3-D manufacturing in space comes closer to reality
Washington: Taking a step towards a future where parts and tools can be printed on demand in space, NASA and Made in Space Inc. of Mountain View, Calif., have joined to launch equipment for the first 3-D microgravity printing experiment to the International Space Station.
If successful, the 3-D Printing in Zero G Experiment (3-D Print) will be the first device to manufacture parts in space. 3-D Print will use extrusion additive manufacturing, which builds objects, layer by layer, out of polymers and other materials. The 3-D Print hardware is scheduled to be certified and ready for launch to the space station next year.
"As NASA ventures further into space, whether redirecting an asteroid or sending humans to Mars, we`ll need transformative technology to reduce cargo weight and volume," NASA Administrator Charles Bolden said during a recent tour of the agency`s Ames Research Center at Moffett Field, Calif.
In the future, perhaps astronauts will be able to print the tools or components they need while in space," he added.
NASA is a government leader in 3-D printing for engineering applications. The technology holds tremendous potential for future space exploration. One day, 3-D printing may allow an entire spacecraft to be manufactured in space, eliminating design constraints caused by the challenges and mass constraints of launching from Earth. This same technology may help revolutionize American manufacturing and benefit U.S. industries.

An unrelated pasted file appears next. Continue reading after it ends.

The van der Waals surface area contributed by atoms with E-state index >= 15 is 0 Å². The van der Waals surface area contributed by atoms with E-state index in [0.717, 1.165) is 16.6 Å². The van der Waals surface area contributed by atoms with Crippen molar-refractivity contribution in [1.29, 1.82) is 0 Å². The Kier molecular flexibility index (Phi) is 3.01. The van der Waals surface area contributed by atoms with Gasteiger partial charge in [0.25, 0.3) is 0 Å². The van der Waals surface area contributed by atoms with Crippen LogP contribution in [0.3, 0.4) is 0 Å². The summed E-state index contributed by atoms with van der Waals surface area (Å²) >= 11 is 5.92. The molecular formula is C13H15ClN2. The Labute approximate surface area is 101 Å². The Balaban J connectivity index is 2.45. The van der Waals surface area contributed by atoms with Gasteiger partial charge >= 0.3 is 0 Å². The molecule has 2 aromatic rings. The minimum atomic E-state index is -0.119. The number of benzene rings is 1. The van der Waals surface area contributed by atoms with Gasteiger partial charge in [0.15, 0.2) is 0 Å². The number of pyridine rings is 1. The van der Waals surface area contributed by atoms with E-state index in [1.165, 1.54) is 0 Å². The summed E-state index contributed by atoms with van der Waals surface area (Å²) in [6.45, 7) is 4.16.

"The president`s Advanced Manufacturing Initiative cites additive manufacturing, or `3-D printing,` as one of the key technologies that will keep U.S. companies competitive and maintain world leadership in our new global technology economy," said Michael Gazarik, NASA`s associate administrator for space technology in Washington.
"We`re taking that technology to new heights, by working with Made in Space to test 3-D printing aboard the space station. Taking advantage of our orbiting national laboratory, we`ll be able to test new manufacturing techniques that benefit our astronauts and America`s technology development pipeline," he stated.
In addition to manufacturing spacecraft designs in orbit, 3-D printers also could work with robotic systems to create tools and habitats needed for human missions to Mars and other planetary destinations. Housing and laboratories could be fabricated by robots using printed building blocks that take advantage of in-situ resources, such as soil or minerals. Astronauts on long-duration space missions also could print and recycle tools as they are needed, saving mass, volume and resources.
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